One theme, ten interviews, ten questions, ten people.

Ten by 10 - Issue #2 - £1.50

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Please donate to Parallel’s kickstarter, and receive the first issue for nothing extra! If you’re into feminism, intersectionality,social justice, the arts, history, DIY zines… you name it, myself and the awesome Parallel team are hard at work to make a fabulous first issue for your delectation and delight!

(via thefeministkilljoy)


Heloise d’Argenteuil

So not really a romantic crush but when I read the letters of Abelard and Heloise I absolutely fell in love with Heloise! (Abelard’s a bit of douche in my opinion). Heloise was witty, strong, and insistent. She refused to deny her love and passionate inclinations for Abelard even though she was a nun; she wanted Abelard to know she entered monastic life because he bid her to not because she felt a particular calling toward it. I think it would have taken guts for a woman, who was part of a religious order in the Middle Ages to insist on the acknowledgment of her inner being even though it is in direct defiance of convention.


[you can read the letters here!]

As long as women are using class or race power to dominate other women, feminist sisterhood cannot be fully realised.
bell hooks - Feminism is for Everybody (via until-theskyturnsgreen)

(via me-men-to--mo-ri)

‘Men get raped and molested,’ should be a whole sentence. If you have to tack on the word ‘too,’ then you’re using the experience of male victims to silence females instead of giving them their own space.

(via goldenphoenixgirl)

Not sure if I’ve reblogged this before but it always bears repeating.

(via thebicker)

(via me-men-to--mo-ri)

Asker Anonymous Asks:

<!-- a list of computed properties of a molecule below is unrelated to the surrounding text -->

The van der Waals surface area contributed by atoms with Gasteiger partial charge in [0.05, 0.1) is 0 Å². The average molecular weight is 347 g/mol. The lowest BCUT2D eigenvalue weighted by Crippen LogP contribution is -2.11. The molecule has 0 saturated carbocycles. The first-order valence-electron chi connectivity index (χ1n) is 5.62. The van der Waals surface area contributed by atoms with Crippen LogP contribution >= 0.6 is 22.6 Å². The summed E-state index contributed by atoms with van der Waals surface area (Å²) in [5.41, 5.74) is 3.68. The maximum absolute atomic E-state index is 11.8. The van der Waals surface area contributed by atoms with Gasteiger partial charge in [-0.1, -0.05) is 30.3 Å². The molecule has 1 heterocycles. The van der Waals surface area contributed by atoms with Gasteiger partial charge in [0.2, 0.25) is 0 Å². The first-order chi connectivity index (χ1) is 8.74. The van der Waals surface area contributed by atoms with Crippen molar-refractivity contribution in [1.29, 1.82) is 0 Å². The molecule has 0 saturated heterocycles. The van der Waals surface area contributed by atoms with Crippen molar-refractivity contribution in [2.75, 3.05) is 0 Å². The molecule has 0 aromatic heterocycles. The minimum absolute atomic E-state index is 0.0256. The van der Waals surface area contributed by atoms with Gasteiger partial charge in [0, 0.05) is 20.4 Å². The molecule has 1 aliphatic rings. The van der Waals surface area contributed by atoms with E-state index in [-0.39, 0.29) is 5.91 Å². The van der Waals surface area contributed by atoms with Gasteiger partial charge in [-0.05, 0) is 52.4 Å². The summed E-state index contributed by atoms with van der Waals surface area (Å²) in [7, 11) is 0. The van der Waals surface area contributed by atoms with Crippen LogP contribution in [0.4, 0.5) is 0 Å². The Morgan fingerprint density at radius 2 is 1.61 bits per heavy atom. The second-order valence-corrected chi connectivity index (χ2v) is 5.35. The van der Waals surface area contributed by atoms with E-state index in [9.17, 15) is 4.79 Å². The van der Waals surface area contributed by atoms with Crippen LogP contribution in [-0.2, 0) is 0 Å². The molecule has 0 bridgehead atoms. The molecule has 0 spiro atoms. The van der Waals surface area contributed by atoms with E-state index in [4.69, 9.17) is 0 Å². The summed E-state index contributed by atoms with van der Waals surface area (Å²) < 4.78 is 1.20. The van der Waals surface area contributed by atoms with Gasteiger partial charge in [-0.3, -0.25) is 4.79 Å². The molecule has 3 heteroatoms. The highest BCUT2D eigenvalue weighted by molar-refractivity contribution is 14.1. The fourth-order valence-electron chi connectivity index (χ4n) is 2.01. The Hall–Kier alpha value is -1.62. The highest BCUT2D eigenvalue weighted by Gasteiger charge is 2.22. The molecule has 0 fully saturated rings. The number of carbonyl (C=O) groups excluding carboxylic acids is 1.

What is 50 shades of grey about? And what's so bad about it?
10x10fanzine 10x10fanzine Said:


50 Shades of Grey was originally fanfiction based on the Twilight series, which was then published as a novel (along with 2 subsequent books). It sold over 100 million copies around the world and topped best-seller lists everywhere. It’s about to be adapted into a film, set to come out early next year.

It follows a college student named Ana Steele, who enters a relationship with a man named Christian Grey and is then introduced to a bastardised and abusive parody of BDSM culture.

While the book is paraded as erotica, the relationship between Ana and Christian is far from healthy. The core mantra of the BDSM community is “safe, sane and consensual”, and 50 Shades is anything but. None of the rules of BDSM practices (which are put in place to protect those involved) are actually upheld. Christian is controlling, manipulative, abusive, takes complete advantage of Ana, ignores safe-words, ignores consent, keeps her uneducated about the sexual practices they’re taking part in, and a multitude of other terrible things. Their relationship is completely sickening and unhealthy.

Basically, “the book is a glaring glamorisation of violence against women,” as Amy Bonomi so perfectly put it. 

It’s terrible enough that a book like this has been absorbed by people worldwide. Now, we have a film that is expected to be a huge box-office success, and will likely convince countless more young women that it’s okay not to have any autonomy in a relationship, that a man is allowed to control them entirely. It will also show many young men that women are theirs to play with and dominate, thus contributing to antiquated patriarchal values and rape culture.

(via ciggy)